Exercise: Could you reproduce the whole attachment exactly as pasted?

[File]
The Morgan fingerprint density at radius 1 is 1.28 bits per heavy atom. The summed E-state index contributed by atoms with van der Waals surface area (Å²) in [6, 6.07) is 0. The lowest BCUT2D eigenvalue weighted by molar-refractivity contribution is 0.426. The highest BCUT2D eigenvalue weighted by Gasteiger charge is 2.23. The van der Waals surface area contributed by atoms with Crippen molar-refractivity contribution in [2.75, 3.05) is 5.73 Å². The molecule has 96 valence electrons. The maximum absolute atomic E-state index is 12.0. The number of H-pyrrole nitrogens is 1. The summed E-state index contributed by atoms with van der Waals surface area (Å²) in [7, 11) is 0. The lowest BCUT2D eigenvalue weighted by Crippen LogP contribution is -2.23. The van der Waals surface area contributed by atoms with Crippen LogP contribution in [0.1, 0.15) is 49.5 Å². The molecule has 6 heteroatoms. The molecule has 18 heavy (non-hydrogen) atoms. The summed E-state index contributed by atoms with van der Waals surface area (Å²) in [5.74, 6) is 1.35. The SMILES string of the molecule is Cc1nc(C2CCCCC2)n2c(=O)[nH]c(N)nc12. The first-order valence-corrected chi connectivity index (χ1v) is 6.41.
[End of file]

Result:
The Morgan fingerprint density at radius 1 is 1.28 bits per heavy atom. The summed E-state index contributed by atoms with van der Waals surface area (Å²) in [6, 6.07) is 0. The lowest BCUT2D eigenvalue weighted by molar-refractivity contribution is 0.426. The highest BCUT2D eigenvalue weighted by Gasteiger charge is 2.23. The van der Waals surface area contributed by atoms with Crippen molar-refractivity contribution in [2.75, 3.05) is 5.73 Å². The molecule has 96 valence electrons. The maximum absolute atomic E-state index is 12.0. The number of H-pyrrole nitrogens is 1. The summed E-state index contributed by atoms with van der Waals surface area (Å²) in [7, 11) is 0. The lowest BCUT2D eigenvalue weighted by Crippen LogP contribution is -2.23. The van der Waals surface area contributed by atoms with Crippen LogP contribution in [0.1, 0.15) is 49.5 Å². The molecule has 6 heteroatoms. The molecule has 18 heavy (non-hydrogen) atoms. The summed E-state index contributed by atoms with van der Waals surface area (Å²) in [5.74, 6) is 1.35. The SMILES string of the molecule is Cc1nc(C2CCCCC2)n2c(=O)[nH]c(N)nc12. The first-order valence-corrected chi connectivity index (χ1v) is 6.41.